According to Cohn, since Future Educators is widely known among education-related majors, the Involvement Fair doesn’t seem like a necessary event to be present at in order to gain new members each year, although they expect to continue having a table in the future.  

In addition to becoming involved in events on campus and major-related groups, the Involvement Fair also gives students the opportunities to learn about programs that can go as far as taking them out of the country. 

Dayna Hausspiegel, a fifth-semester communications major and digital arts minor, ran a table for UConn Hillel, the center for Jewish life at UConn. Hausspiegel is a BICEP intern for Hillel and works on student engagement and recruitment for Birthright, a free ten-day trip to Israel.  

Students look to join and recruit for clubs at UConn’s annual Involvement Fair on Fairfield Way. The event takes place within the first few weeks of the Fall semester as a way for students to become more active on campus through one of UConn’s 700+ clubs and organizations. Photo by Erin Knapp/The Daily Campus.

 “I think it went well, we got a lot of sign ups, educated people that had never been to Hillel that wanted to join, I think a lot of first year students engaged with Hillel. There were a lot of freshmen and sophomores, but then people interested in Birthright could be all ages of students,” Hausspiegel said.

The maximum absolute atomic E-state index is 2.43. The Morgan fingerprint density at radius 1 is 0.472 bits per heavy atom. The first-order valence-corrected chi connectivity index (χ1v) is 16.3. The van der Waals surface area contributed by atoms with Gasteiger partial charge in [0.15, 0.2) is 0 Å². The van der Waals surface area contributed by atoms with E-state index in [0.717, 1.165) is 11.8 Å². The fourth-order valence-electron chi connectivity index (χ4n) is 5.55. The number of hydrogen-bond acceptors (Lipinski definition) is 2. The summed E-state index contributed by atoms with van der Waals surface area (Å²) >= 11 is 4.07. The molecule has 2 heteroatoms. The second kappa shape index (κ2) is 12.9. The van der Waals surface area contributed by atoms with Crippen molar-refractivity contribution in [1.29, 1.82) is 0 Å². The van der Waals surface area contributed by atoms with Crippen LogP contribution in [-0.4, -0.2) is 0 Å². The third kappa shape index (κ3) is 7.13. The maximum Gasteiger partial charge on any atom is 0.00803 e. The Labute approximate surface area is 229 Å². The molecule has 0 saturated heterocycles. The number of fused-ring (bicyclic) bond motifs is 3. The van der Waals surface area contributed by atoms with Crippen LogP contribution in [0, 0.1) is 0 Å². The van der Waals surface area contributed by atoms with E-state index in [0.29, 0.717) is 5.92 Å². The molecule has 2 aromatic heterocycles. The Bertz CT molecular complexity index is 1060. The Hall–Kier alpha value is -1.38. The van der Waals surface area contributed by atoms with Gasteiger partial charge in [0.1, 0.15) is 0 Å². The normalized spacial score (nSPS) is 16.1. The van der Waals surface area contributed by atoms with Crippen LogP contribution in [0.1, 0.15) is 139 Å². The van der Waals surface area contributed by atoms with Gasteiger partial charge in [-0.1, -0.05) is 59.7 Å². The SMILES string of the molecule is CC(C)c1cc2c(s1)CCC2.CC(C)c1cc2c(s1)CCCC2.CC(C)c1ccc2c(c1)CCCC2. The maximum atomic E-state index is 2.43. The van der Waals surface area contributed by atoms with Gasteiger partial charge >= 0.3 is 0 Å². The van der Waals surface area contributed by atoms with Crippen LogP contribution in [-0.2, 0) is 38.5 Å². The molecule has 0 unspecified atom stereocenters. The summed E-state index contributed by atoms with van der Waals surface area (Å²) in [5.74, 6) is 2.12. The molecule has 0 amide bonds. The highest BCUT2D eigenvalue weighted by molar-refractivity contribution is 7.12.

In addition to hosting trips to Israel, Hillel puts on events and activities throughout the year for all students on campus to attend, and the building is open during the day as a quiet place for students to come and study or sit with friends. [Text Wrapping Break] 

“At the Involvement Fair, we ask questions, see what they’re familiar with, educate and we give out free stuff. I’ve seen some people at the Involvement Fair come to Hillel and people followed and contacted our Birthright Instagram,” Hausspiegel said. 

Sometimes, though, clubs find it hard to keep the same number of members that first joined at the Involvement Fair. Stephanie Ballas, a fifth-semester diagnostic genetic sciences and psychology major, and member of Community Outreach, an organization that works on getting students involved in service activities at and around UConn. Ballas is a part of two committees in Community Outreach, one that puts on events for students and another that works with a homeless shelter near the UConn campus.  

“A ton of people signed up, we almost doubled our members, and then everyone says, ‘Wait, I’m too busy, I’m not going to go.’ People sign up, but then they also sign up for other programs, but you can only do so much, right? And then they have to pick,” Ballas said.  

While it may be hard to engage every student that signs up during the Involvement Fair, overall, Ballas says, it’s a good event for clubs to participate in. 

“I would say the Involvement Fair is helpful, mainly for underclassmen, which really is what the fairs are for. Anyone can look at the clubs and do whatever based on that, but they don’t really know until they talk to somebody and someone tells them to sign up,” Ballas said.